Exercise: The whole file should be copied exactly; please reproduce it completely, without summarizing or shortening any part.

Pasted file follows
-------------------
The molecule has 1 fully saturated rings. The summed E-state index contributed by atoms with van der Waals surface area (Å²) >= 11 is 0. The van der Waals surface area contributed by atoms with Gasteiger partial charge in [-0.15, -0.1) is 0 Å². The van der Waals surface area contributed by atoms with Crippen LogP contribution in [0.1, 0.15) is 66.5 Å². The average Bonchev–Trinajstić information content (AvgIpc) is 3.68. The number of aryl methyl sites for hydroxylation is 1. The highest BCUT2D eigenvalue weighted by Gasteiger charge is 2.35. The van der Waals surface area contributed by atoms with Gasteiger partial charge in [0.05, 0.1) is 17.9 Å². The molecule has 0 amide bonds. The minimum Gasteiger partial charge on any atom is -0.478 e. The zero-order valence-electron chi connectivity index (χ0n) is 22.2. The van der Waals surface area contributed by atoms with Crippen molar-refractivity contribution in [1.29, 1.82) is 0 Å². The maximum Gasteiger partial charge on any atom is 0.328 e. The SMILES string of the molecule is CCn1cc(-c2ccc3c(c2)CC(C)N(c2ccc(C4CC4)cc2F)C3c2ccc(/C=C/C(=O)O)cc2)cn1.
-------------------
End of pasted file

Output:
The molecule has 1 fully saturated rings. The summed E-state index contributed by atoms with van der Waals surface area (Å²) >= 11 is 0. The van der Waals surface area contributed by atoms with Gasteiger partial charge in [-0.15, -0.1) is 0 Å². The van der Waals surface area contributed by atoms with Crippen LogP contribution in [0.1, 0.15) is 66.5 Å². The average Bonchev–Trinajstić information content (AvgIpc) is 3.68. The number of aryl methyl sites for hydroxylation is 1. The highest BCUT2D eigenvalue weighted by Gasteiger charge is 2.35. The van der Waals surface area contributed by atoms with Gasteiger partial charge in [0.05, 0.1) is 17.9 Å². The molecule has 0 amide bonds. The minimum Gasteiger partial charge on any atom is -0.478 e. The zero-order valence-electron chi connectivity index (χ0n) is 22.2. The van der Waals surface area contributed by atoms with Crippen molar-refractivity contribution in [1.29, 1.82) is 0 Å². The maximum Gasteiger partial charge on any atom is 0.328 e. The SMILES string of the molecule is CCn1cc(-c2ccc3c(c2)CC(C)N(c2ccc(C4CC4)cc2F)C3c2ccc(/C=C/C(=O)O)cc2)cn1.